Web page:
No one is denying that the process involved in the COI is a judicious matter, and as such must be judiciously undertaken. However, many would rather like to see this process undertaken expeditiously. Get your dictionary.  We can all recall that one of the main criticisms of the ACC under the last government was that, only the traffic warden, school teacher or the janitor was charged by the ACC. We used to hear of the arrest of big guns making front page news, only for it to end up as wrapping paper for “akara”. How many ministers, business tycoons, or politicians were ever jailed for stealing funds belonging to the average man at Kroo Ton Road, under the last government? In a seemingly unjust country like ours (I have to choose my words carefully), we have always honoured and glorified the wealthy; irrespective of how ill gotten that wealth was amassed.  And that is a disgrace.  The ACC boss Kaifala has done better in the fight against corruption, but is he at risk of being tarred with the same brush as during the last government?


No one is pretending that the fight against corruption in Sierra Leone is a child’s play.  President Bio always reminded us that in the fight against corruption, we must be ready for corruption to fight back. Lest we forget, “Justice will not be served until those who are unaffected are as outraged as those who are.”(Benjamin Franklin). Parents are still reeling from the shock that in recently released West African Senior Secondary Certificate Examination (WASSCE), more than a reported 95 percent of students who took the examination failed or did not obtain the five credits required for admission into universities. Now factor that against President Bio’s flagship Free Quality Education for All programme, and you can begin to feel the hammer blow right in your face. Some believe that it is response to this apparent failure of the Free Quality Education that the government, through the ACC is taking a sledgehammer to crack the nut; by making an example of the little guy.


It is very tempting, especially to Bio’s detractors, to see the WASSCE results as a failure of the Free Quality Education Programme. No it is not. Our educational system has been failing for a very long time. In the last decade or so, we have seen clusters of private school enterprises mushrooming all over the country. We saw how our educational system morphed into the fastest cash cow over the years. Did anyone brother to set standards for these schools? Where these schools subject to inspections? When last did you see or hear about the visit from the Inspector of Schools? In my day, that was one of the few times my teacher smiled at me; because he expected us to be on our best behaviour for the inspector. What was the minimum criterion for setting up these “private schools”? All it took was a ramshackle building and a few “educated” masters to teach. This does not mean that there were no good private schools, but it shows that our school system was left in the hands of cowboys and unregulated.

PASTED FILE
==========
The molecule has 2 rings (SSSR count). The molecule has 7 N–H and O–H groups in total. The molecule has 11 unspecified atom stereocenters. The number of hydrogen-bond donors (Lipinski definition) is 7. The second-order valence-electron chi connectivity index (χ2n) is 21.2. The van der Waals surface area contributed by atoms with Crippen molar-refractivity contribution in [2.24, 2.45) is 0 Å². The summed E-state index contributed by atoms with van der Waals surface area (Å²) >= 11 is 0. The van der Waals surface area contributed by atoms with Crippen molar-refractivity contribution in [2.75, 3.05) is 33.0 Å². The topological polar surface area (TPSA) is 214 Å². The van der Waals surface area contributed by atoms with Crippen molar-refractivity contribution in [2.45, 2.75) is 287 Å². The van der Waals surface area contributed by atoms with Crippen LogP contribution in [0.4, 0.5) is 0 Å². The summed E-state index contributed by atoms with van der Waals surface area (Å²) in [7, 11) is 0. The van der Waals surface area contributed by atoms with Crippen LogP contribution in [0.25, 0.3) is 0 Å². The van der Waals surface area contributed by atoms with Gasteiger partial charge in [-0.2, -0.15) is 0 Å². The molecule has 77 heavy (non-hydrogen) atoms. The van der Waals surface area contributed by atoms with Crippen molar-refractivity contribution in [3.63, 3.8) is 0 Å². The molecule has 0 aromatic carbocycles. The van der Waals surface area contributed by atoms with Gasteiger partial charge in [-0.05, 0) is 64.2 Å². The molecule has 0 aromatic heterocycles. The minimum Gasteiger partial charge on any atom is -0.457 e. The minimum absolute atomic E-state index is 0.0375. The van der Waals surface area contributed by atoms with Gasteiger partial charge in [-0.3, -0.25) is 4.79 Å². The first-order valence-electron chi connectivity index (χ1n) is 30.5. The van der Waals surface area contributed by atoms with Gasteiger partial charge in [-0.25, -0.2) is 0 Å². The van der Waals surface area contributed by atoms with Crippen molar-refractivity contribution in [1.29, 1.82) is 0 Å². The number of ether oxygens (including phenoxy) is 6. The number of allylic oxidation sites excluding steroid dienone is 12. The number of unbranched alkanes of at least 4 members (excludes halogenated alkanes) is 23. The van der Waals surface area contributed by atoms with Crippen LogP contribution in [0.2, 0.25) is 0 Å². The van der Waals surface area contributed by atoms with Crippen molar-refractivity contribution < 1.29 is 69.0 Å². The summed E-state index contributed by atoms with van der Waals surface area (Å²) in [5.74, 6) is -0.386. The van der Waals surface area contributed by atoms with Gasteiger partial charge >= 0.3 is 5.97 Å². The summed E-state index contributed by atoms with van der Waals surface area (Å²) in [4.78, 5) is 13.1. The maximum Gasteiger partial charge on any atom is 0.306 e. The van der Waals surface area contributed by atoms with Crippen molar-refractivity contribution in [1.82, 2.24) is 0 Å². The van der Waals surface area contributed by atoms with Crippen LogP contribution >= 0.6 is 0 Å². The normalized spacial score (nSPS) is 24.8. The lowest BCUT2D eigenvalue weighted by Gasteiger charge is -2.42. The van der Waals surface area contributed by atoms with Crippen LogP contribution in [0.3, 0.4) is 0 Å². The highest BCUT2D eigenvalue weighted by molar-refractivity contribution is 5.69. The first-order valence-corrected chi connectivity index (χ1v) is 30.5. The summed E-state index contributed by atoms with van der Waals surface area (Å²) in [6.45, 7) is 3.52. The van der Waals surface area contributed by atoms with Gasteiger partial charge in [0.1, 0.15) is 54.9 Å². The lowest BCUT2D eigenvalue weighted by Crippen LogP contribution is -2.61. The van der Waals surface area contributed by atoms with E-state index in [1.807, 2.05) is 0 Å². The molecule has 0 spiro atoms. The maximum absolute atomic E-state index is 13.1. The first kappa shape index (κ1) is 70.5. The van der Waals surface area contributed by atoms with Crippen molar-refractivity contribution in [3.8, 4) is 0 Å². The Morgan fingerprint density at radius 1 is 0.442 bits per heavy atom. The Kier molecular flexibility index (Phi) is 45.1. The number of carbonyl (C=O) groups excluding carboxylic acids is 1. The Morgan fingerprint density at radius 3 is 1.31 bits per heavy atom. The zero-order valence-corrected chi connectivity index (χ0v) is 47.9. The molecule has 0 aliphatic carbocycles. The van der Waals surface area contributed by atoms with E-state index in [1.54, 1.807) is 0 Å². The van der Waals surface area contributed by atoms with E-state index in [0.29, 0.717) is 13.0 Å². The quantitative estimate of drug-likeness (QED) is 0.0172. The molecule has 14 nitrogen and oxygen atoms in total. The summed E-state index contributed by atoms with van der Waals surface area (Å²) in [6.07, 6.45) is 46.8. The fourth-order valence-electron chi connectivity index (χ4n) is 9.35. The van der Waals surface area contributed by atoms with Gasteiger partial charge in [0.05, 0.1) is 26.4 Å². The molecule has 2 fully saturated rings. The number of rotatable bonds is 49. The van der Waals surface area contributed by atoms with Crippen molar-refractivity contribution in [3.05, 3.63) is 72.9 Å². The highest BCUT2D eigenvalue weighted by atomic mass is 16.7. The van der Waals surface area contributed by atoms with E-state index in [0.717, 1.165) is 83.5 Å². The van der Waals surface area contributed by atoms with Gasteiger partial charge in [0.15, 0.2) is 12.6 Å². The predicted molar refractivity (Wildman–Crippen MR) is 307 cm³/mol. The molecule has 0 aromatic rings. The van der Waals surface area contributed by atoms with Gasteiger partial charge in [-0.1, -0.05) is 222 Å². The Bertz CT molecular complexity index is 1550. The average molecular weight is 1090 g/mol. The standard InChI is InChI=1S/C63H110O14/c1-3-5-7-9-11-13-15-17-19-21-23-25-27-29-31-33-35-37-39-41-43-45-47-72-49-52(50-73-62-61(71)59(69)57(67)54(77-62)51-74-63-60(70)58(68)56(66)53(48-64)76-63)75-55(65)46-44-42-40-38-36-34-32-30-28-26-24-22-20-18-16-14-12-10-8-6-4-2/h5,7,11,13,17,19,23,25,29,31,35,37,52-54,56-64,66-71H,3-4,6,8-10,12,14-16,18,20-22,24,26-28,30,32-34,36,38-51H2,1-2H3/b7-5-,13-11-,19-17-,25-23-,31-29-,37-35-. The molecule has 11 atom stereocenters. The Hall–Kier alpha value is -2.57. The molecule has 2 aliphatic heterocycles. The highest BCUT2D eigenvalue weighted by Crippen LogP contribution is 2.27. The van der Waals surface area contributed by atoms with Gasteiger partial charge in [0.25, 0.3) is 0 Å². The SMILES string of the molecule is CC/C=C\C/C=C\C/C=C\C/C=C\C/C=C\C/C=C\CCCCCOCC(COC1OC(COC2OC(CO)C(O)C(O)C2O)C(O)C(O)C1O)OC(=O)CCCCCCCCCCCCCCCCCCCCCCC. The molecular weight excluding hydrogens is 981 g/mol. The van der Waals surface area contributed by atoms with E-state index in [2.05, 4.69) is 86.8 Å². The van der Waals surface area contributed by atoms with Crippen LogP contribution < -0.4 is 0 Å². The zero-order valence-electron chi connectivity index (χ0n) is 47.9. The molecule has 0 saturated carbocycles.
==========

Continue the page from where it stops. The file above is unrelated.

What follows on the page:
If you scour the length and breadth of the country, you will such schools carrying high sounding names like Oxford Academy, London institute of Learning, Cambridge International Academy etc. They gave parents the impression that their children will get the kind of education that their names connote. Even public schools were now seen as providing inferior education, and parents were insidiously blackmailed into paying for private lessons, to ensure their children gained promotion.


President Bio’s free education programme is barely 2 years old, and he is blamed for a failure that owes its origin to decades of neglect. Even under the free education, some people have found a way to wring out the last penny from parents. This is not an apology for the government. The results just illustrate the gargantuan task that lies ahead of Bio’s free education drive. I once saw a teacher in a private school teaching English language in Krio. I know you won’t believe it, but I did.


Just don’t forget turn the lights off, when you leave the room.